At the other end of the spectrum, Taylor (1994) argues for a form of communitarianism that attaches intrinsic importance to the survival of cultures. In his view, differential treatment under the law for certain practices is sometimes justifiable on the ground that such treatment is important for keeping a culture alive. Taylor goes as far as to claim that cultural survival can sometimes trump basic individual rights, such as freedom of speech. Accordingly, he defends legal restrictions on the use of English in Quebec, invoking the survival of Quebec's French culture.
However, it is unclear why intrinsic value should attach to cultural survival as such. Following John Dewey (1939), Kymlicka (1995) rightly emphasizes that liberty would have little or no value to the individual apart from the life-options and meaningful choices provided by culture. But both thinkers also reasonably contend that human interests are ultimately the interests of individual human beings. In light of that contention, it would seem that a culture that could not gain the uncoerced and undeceived adherence of enough individuals to survive would have no moral claim to its continuation. Legal restrictions on basic liberties that are designed to perpetuate a given culture have the cart before the horse: persons should have their basic liberties protected first, as those protections serve the most important human interests. Only when those interests are protected can we then say that a culture should survive, not because the culture is intrinsically valuable, but rather because it has the uncoerced adherence of a sufficient number of persons.
The treatment of blacks under slavery and Jim Crow presents a history of injustice and cultural annihilation that is similar in some respects to the treatment of Native Americans. However, civil rights principles played a very different role in the struggle of Native Americans against the injustices perpetrated against them by whites.
Civil rights principles demand inclusion of the individuals from a disadvantaged group in the major institutions of society on an equal basis with the individuals who are already treated as full citizens. The principles do not require that the disadvantaged group be given a right to govern its own affairs. A right of political self-determination, in contrast, demands that a group have the freedom to order its affairs at it sees fit, and, to that extent, political self-determination has a separatist aspect, even if something less than complete sovereignty is involved.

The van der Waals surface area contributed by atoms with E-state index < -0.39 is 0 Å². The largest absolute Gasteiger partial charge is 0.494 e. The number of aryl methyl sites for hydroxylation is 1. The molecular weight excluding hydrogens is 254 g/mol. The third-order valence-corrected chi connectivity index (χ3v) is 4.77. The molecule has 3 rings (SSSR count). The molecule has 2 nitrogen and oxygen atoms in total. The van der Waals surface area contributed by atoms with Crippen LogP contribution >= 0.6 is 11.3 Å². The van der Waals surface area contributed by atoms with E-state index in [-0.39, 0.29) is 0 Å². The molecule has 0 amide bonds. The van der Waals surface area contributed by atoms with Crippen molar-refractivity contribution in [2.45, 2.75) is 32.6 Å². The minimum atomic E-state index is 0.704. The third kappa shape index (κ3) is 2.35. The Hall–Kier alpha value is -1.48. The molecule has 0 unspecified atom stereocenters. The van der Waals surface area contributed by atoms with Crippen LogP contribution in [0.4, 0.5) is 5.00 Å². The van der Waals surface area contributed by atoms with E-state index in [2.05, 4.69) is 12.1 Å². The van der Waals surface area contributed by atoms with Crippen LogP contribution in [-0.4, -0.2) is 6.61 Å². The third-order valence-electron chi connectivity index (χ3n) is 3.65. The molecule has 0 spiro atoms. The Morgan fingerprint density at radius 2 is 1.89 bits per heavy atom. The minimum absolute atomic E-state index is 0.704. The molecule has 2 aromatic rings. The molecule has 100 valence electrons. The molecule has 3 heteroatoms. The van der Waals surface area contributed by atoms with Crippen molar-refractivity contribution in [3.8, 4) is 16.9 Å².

The pursuit of civil rights by American blacks overshadowed the pursuit of political self-determination. The fact that American blacks lacked any territory of their own on which they could rule themselves favored the civil rights strategy, although arguments were made that there was sufficient geographical concentration of blacks in certain parts of the South (the so-called “Black Belt”) for the African-Americans there to form their own self-governing nation. Thus, shortly after World War II, Harry Haywood advocated black political self-determination on the ground that the only way to solve “the issue of Negro equality” was through their “full development as a nation” (1948: 143). But there was stronger support among American blacks for a strategy that demanded their inclusion as free and equal citizens in the body politic of the United States. The civil war amendments, and the civil rights laws that accompanied them, promised such inclusion, and, in their struggle to defeat Jim Crow, blacks repeatedly called upon white Americans live up to the promise. Equal civil and political rights for blacks as individuals, and integration into the mainstream institutions of society, rather than separate nationhood, was the goal of most American blacks, as shown by the widespread support among blacks for their civil rights movement.
For America's blacks during the 1950's and 60's, the alternative to the civil rights movement was not the intolerable perpetuation of Jim Crow, but rather a form of black nationalism, the main goal of which was obtaining increased resources from the broader society for black institutions and communities. Black self-government along the lines suggested by Haywood did not seem politically possible to most blacks during the civil rights era, but resources for strengthening black businesses and schools and improving black housing was a quite reasonable demand to make on whites. And so many black nationalists argued that, unless and until black communities and their institutions were strengthened, the promise of racial justice through integration and equal civil rights for individuals would prove hollow (Ture and Hamilton).